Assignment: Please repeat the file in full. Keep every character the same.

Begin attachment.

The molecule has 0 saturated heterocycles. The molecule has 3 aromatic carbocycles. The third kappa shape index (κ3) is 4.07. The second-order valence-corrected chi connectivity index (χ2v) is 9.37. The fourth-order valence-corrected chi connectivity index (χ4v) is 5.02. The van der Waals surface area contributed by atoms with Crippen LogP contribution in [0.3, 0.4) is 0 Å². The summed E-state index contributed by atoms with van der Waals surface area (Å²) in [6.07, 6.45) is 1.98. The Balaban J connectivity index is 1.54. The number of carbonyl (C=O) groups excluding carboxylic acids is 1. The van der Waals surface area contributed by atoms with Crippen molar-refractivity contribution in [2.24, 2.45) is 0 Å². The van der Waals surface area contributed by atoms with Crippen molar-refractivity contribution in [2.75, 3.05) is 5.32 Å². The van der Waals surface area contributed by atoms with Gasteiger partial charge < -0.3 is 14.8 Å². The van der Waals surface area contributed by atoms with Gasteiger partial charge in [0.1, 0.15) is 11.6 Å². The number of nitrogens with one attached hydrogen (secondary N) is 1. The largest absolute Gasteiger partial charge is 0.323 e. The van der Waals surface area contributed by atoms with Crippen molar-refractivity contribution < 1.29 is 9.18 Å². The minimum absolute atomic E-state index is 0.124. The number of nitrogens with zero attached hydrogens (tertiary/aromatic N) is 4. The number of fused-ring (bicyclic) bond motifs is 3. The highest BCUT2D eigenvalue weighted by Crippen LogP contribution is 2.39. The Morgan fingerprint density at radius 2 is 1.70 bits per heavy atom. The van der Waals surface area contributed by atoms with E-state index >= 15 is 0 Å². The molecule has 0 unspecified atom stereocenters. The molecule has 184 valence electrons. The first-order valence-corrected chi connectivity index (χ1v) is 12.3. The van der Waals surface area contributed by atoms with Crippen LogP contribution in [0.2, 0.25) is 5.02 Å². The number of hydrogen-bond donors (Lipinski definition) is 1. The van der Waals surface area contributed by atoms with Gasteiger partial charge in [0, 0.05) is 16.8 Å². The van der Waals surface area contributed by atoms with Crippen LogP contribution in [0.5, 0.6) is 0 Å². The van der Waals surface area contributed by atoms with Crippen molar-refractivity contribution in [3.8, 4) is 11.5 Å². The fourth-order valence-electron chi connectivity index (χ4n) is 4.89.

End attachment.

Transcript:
The molecule has 0 saturated heterocycles. The molecule has 3 aromatic carbocycles. The third kappa shape index (κ3) is 4.07. The second-order valence-corrected chi connectivity index (χ2v) is 9.37. The fourth-order valence-corrected chi connectivity index (χ4v) is 5.02. The van der Waals surface area contributed by atoms with Crippen LogP contribution in [0.3, 0.4) is 0 Å². The summed E-state index contributed by atoms with van der Waals surface area (Å²) in [6.07, 6.45) is 1.98. The Balaban J connectivity index is 1.54. The number of carbonyl (C=O) groups excluding carboxylic acids is 1. The van der Waals surface area contributed by atoms with Crippen molar-refractivity contribution in [2.24, 2.45) is 0 Å². The van der Waals surface area contributed by atoms with Crippen molar-refractivity contribution in [2.75, 3.05) is 5.32 Å². The van der Waals surface area contributed by atoms with Gasteiger partial charge < -0.3 is 14.8 Å². The van der Waals surface area contributed by atoms with Gasteiger partial charge in [0.1, 0.15) is 11.6 Å². The number of nitrogens with one attached hydrogen (secondary N) is 1. The largest absolute Gasteiger partial charge is 0.323 e. The van der Waals surface area contributed by atoms with Crippen molar-refractivity contribution < 1.29 is 9.18 Å². The minimum absolute atomic E-state index is 0.124. The number of nitrogens with zero attached hydrogens (tertiary/aromatic N) is 4. The number of fused-ring (bicyclic) bond motifs is 3. The highest BCUT2D eigenvalue weighted by Crippen LogP contribution is 2.39. The Morgan fingerprint density at radius 2 is 1.70 bits per heavy atom. The van der Waals surface area contributed by atoms with E-state index >= 15 is 0 Å². The molecule has 0 unspecified atom stereocenters. The molecule has 184 valence electrons. The first-order valence-corrected chi connectivity index (χ1v) is 12.3. The van der Waals surface area contributed by atoms with Crippen LogP contribution in [0.2, 0.25) is 5.02 Å². The number of hydrogen-bond donors (Lipinski definition) is 1. The van der Waals surface area contributed by atoms with Gasteiger partial charge in [0, 0.05) is 16.8 Å². The van der Waals surface area contributed by atoms with Crippen LogP contribution in [0.5, 0.6) is 0 Å². The van der Waals surface area contributed by atoms with Crippen molar-refractivity contribution in [3.8, 4) is 11.5 Å². The fourth-order valence-electron chi connectivity index (χ4n) is 4.89.